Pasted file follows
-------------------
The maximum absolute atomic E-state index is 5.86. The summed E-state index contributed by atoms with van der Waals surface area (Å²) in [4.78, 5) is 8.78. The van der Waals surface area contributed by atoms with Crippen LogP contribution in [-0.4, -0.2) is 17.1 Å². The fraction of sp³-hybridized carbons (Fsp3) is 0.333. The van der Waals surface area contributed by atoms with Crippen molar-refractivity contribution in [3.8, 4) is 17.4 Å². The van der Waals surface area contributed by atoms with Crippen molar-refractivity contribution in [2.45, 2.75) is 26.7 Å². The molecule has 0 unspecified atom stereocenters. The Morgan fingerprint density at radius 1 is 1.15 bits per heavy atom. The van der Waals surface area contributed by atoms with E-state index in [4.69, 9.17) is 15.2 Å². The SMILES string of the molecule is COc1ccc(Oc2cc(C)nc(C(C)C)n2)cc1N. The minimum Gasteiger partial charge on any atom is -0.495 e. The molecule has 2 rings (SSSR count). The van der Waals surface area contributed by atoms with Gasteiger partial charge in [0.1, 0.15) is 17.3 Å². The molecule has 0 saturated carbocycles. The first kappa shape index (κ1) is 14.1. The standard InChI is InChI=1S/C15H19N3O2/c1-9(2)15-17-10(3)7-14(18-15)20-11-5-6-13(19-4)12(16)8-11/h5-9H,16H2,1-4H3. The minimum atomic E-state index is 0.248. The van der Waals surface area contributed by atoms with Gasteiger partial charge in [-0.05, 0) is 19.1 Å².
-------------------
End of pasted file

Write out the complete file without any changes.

The maximum absolute atomic E-state index is 5.86. The summed E-state index contributed by atoms with van der Waals surface area (Å²) in [4.78, 5) is 8.78. The van der Waals surface area contributed by atoms with Crippen LogP contribution in [-0.4, -0.2) is 17.1 Å². The fraction of sp³-hybridized carbons (Fsp3) is 0.333. The van der Waals surface area contributed by atoms with Crippen molar-refractivity contribution in [3.8, 4) is 17.4 Å². The van der Waals surface area contributed by atoms with Crippen molar-refractivity contribution in [2.45, 2.75) is 26.7 Å². The molecule has 0 unspecified atom stereocenters. The Morgan fingerprint density at radius 1 is 1.15 bits per heavy atom. The van der Waals surface area contributed by atoms with E-state index in [4.69, 9.17) is 15.2 Å². The SMILES string of the molecule is COc1ccc(Oc2cc(C)nc(C(C)C)n2)cc1N. The minimum Gasteiger partial charge on any atom is -0.495 e. The molecule has 2 rings (SSSR count). The van der Waals surface area contributed by atoms with Gasteiger partial charge in [0.1, 0.15) is 17.3 Å². The molecule has 0 saturated carbocycles. The first kappa shape index (κ1) is 14.1. The standard InChI is InChI=1S/C15H19N3O2/c1-9(2)15-17-10(3)7-14(18-15)20-11-5-6-13(19-4)12(16)8-11/h5-9H,16H2,1-4H3. The minimum atomic E-state index is 0.248. The van der Waals surface area contributed by atoms with Gasteiger partial charge in [-0.05, 0) is 19.1 Å².